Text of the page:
The conglomerization of publishing has meant the quest for block buster best-sellers to the deteriment of anything else, he argues. But digital publishing opens the door for new voices:
"The cost of entry for future publishers will be minimal, requiring only the upkeep of the editorial group and its immediate support services but without the expense of traditional distribution facilities and multilayered management. Small publishers already rely as needed upon such external services as business management, legal, accounting, design, copyediting, publicity...With the Espresso Book Machine, enterprising retail booksellers may become publishers themselves, like their eighteenth-century forebears. "
That's a very encouraging view, but there is a big proviso: how to pay the writers. Epstein writes: "Funding for authors’ advances may be provided by external investors hoping for a profit, as is done for films and plays...(Succesful) authors, with the help of agents and business managers, will become their own publishers, retaining all net proceeds from digital as well as traditional sales. "
The ability to make a living (however modest) is absolutely essential to have a thriving culture. Scott Turow, Phil Aiken and James Shapiro drove home that point in a very interesting reflection on the way that playwrights began to be paid in Elizabethan times. Writing in The New York Times, they recount how playgoers paid to enter theatres, and the proceeds were split among the playwrights and performers.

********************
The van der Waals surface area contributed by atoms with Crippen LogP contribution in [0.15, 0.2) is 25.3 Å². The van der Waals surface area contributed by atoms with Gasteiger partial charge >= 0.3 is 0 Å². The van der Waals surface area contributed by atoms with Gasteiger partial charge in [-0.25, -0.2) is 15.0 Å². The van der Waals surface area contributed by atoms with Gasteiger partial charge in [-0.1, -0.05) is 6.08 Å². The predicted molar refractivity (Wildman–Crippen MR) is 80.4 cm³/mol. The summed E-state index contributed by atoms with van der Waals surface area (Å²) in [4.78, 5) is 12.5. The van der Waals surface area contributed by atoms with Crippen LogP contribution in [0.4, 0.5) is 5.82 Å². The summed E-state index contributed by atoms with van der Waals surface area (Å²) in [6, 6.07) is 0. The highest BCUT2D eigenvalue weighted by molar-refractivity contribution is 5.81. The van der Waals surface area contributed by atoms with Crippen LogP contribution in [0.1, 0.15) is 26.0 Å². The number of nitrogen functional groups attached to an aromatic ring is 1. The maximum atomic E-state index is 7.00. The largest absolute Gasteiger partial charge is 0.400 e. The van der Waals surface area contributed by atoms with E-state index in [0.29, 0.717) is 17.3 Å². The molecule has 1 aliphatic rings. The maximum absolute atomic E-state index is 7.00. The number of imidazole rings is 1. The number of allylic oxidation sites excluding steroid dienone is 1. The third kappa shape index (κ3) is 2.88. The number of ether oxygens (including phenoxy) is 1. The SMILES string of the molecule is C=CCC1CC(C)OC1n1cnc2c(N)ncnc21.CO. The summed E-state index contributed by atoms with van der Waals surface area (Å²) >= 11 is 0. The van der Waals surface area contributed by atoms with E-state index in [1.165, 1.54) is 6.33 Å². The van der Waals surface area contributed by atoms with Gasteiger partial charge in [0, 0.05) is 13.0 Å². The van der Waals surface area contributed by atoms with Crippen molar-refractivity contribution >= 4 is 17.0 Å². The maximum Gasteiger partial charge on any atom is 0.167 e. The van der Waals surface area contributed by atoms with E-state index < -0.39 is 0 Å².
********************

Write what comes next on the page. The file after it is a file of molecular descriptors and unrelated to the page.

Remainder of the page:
"Money changed everything. Almost overnight, a wave of brilliant dramatists emerged, including Christopher Marlowe, Thomas Kyd, Ben Jonson and Shakespeare. These talents and many comparable and lesser lights had found the opportunity, the conditions and the money to pursue their craft.
"The stark findings of this experiment? As with much else, literary talent often remains undeveloped unless markets reward it."